When it comes to software development, many different methodologies exist. While most people have heard about agile and waterfall, other options can be suitable for a variety of projects.

One of the most popular software development methodologies is Scrum. Let’s take a closer look at why it deserves your attention.

What is Scrum?

Scrum is a framework that helps achieve goals in a creative yet organized manner. It’s built on a robust set of principles, deep values, and useful practices.

Just like the common agile methodology, it relies on delivering projects in short cycles, thus making timely and cost-efficient changes possible.

By using the Scrum framework, it’s possible to achieve continuous improvement, rapid change adaptation, and fast delivery.

In short, Scrum involves breaking up large custom development projects into smaller components, which can be completed in a short timeframe.

After each piece is ready, the customer can give feedback to help optimize the next steps of the project while minimizing costs and eliminating unnecessary efforts. This cycle goes on until the project is completed and the customer is fully satisfied.

Scrum is one of the methodologies used for custom software development by Entrance. According to their leading specialists, it’s one of the most efficient frameworks for working with a client, who is ready for close collaboration and providing feedback.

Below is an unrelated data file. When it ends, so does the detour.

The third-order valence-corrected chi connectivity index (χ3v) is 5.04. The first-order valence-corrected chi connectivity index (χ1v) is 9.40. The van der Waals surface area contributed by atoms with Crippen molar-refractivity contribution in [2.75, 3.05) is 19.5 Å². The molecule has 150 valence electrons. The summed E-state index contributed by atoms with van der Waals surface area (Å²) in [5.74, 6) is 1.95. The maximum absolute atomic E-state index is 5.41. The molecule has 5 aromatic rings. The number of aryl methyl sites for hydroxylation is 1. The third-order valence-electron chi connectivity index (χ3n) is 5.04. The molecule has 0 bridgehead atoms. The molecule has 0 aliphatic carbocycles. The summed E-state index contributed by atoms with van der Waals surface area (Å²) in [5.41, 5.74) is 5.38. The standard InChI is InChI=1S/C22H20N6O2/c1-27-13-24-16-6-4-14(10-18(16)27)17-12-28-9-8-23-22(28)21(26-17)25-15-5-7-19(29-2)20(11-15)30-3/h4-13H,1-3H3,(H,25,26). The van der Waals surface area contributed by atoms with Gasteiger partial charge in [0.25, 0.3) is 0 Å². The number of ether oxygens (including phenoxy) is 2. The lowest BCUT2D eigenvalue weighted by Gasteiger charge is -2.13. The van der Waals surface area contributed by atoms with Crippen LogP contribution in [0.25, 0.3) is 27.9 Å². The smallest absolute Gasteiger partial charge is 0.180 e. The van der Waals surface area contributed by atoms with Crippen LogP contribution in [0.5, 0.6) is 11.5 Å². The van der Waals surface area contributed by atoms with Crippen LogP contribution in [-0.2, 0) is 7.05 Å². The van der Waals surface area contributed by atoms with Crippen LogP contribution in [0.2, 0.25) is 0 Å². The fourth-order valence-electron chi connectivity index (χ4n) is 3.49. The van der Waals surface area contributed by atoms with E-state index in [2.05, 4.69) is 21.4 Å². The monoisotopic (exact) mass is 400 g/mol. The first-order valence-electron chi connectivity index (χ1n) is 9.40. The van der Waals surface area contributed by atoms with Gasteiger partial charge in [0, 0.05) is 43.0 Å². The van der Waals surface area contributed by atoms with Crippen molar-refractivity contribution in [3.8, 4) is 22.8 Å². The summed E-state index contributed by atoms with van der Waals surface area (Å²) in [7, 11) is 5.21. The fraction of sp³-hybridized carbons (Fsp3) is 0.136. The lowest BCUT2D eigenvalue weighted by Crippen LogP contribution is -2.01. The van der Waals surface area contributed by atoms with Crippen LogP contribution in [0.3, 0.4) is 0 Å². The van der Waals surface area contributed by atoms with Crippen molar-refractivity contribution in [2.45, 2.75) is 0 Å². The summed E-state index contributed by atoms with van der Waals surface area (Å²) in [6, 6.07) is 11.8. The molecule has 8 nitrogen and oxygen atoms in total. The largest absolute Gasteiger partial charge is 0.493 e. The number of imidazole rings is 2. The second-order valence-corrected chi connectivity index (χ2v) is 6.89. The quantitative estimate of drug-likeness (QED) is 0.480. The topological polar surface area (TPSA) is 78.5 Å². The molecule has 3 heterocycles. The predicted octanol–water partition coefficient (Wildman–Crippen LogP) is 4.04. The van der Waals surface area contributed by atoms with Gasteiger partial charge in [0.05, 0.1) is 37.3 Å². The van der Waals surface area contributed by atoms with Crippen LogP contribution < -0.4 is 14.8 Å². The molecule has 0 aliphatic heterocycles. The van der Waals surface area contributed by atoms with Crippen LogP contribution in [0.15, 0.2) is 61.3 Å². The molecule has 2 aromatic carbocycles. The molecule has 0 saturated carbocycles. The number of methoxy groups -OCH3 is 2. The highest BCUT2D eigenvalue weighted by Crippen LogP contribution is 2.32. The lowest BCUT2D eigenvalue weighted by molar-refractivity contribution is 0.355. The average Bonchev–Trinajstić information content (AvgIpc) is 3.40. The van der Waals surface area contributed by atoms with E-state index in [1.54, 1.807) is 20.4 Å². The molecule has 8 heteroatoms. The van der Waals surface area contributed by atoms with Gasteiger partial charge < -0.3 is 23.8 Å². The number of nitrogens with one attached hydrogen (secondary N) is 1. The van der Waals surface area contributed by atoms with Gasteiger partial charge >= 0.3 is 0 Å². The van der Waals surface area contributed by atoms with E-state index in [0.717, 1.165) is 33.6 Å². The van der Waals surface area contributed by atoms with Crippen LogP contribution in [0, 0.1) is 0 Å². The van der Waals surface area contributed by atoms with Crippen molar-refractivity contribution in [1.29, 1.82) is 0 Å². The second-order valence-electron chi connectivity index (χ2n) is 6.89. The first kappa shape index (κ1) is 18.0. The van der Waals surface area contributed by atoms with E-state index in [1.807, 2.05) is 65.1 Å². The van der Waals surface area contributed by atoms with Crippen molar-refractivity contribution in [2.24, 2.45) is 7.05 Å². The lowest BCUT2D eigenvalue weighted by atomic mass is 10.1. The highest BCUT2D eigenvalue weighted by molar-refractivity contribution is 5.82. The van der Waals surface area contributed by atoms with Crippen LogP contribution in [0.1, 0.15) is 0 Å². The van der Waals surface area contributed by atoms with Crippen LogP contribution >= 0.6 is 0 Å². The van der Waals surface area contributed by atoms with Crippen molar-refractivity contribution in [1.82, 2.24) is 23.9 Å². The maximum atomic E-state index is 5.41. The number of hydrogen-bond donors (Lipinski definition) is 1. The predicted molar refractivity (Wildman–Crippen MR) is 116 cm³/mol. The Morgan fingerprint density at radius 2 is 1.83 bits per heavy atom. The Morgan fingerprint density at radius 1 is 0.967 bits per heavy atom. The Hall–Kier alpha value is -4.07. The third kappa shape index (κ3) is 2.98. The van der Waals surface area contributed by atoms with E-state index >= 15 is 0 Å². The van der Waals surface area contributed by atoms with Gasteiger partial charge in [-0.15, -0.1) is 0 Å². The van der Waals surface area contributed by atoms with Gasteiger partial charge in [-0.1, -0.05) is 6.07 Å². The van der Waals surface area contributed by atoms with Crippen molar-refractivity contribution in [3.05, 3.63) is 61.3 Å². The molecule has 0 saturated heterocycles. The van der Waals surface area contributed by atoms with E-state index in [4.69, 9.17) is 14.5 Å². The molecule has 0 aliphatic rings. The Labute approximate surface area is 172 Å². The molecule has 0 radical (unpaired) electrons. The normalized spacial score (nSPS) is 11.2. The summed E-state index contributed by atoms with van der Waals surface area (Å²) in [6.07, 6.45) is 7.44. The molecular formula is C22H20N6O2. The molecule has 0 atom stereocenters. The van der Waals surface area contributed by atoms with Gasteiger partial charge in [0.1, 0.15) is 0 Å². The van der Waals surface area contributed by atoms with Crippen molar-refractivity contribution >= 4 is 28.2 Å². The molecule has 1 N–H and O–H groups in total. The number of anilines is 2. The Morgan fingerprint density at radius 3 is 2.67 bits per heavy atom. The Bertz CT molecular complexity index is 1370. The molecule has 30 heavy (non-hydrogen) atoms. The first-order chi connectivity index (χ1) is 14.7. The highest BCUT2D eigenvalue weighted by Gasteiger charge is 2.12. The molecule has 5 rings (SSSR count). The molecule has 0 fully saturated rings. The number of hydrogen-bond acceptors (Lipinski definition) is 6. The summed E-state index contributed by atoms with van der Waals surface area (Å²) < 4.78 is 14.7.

Benefits of Scrum

Each software development team has worked out the ideal methodology to offer high-quality products to its clients. If you are searching for new options for your team or wondering how to improve the current approach, these benefits of the Scrum methodology can help you make the right decision:

  • It allows for fast innovation and adaptation
  • You can move from the first stage to the last quickly, thanks to mitigating errors in stages.
  • You can enjoy high customer satisfaction since you implement their feedback along the way.
  • You can improve employee morale by giving them all the tools to work productively.

The Scrum Team

There is no rule dictating how many people should be on a Scrum team. Generally, seven to nine developers can do an excellent job working on a project of any size. However, larger teams can work as well. Meanwhile, one-person teams aren’t a rarity either.

Scrum team members don’t have clear roles, such as a tester, programmer, architect, etc. All members work on the project together.

Scrum: The Process

The entire project is divided into equal periods of time. These periods are called sprints. On average, they last from one to three weeks. The length depends on how experienced the team is as well as on the difficulty of the task.

Before the sprint begins, team members have a sprint planning meeting, during which they discuss the steps to be taken. Once this is done, the members review the process to improve the following sprints. Many teams compare different sprints to increase the efficiency of their work.

Scrum teams also hold daily meetings to discuss what they have done so far and what their plans are for the next day.

Roles in Scrum